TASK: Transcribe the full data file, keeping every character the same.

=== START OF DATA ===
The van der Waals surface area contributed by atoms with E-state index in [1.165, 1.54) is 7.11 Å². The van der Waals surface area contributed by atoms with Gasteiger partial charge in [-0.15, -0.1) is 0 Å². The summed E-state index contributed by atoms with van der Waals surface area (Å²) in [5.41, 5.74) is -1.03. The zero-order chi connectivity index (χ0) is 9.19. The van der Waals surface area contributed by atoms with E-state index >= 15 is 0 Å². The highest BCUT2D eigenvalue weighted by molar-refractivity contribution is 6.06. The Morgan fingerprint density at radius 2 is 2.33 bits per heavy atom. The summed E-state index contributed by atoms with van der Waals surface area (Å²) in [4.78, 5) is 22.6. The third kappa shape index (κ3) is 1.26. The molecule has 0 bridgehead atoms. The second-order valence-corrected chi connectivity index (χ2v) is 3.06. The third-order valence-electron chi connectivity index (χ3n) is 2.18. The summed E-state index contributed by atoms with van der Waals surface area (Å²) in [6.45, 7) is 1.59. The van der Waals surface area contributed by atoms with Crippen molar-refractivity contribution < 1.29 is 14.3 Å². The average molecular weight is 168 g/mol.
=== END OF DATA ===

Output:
The van der Waals surface area contributed by atoms with E-state index in [1.165, 1.54) is 7.11 Å². The van der Waals surface area contributed by atoms with Gasteiger partial charge in [-0.15, -0.1) is 0 Å². The summed E-state index contributed by atoms with van der Waals surface area (Å²) in [5.41, 5.74) is -1.03. The zero-order chi connectivity index (χ0) is 9.19. The van der Waals surface area contributed by atoms with E-state index >= 15 is 0 Å². The highest BCUT2D eigenvalue weighted by molar-refractivity contribution is 6.06. The Morgan fingerprint density at radius 2 is 2.33 bits per heavy atom. The summed E-state index contributed by atoms with van der Waals surface area (Å²) in [4.78, 5) is 22.6. The third kappa shape index (κ3) is 1.26. The molecule has 0 bridgehead atoms. The second-order valence-corrected chi connectivity index (χ2v) is 3.06. The third-order valence-electron chi connectivity index (χ3n) is 2.18. The summed E-state index contributed by atoms with van der Waals surface area (Å²) in [6.45, 7) is 1.59. The van der Waals surface area contributed by atoms with Crippen molar-refractivity contribution < 1.29 is 14.3 Å². The average molecular weight is 168 g/mol.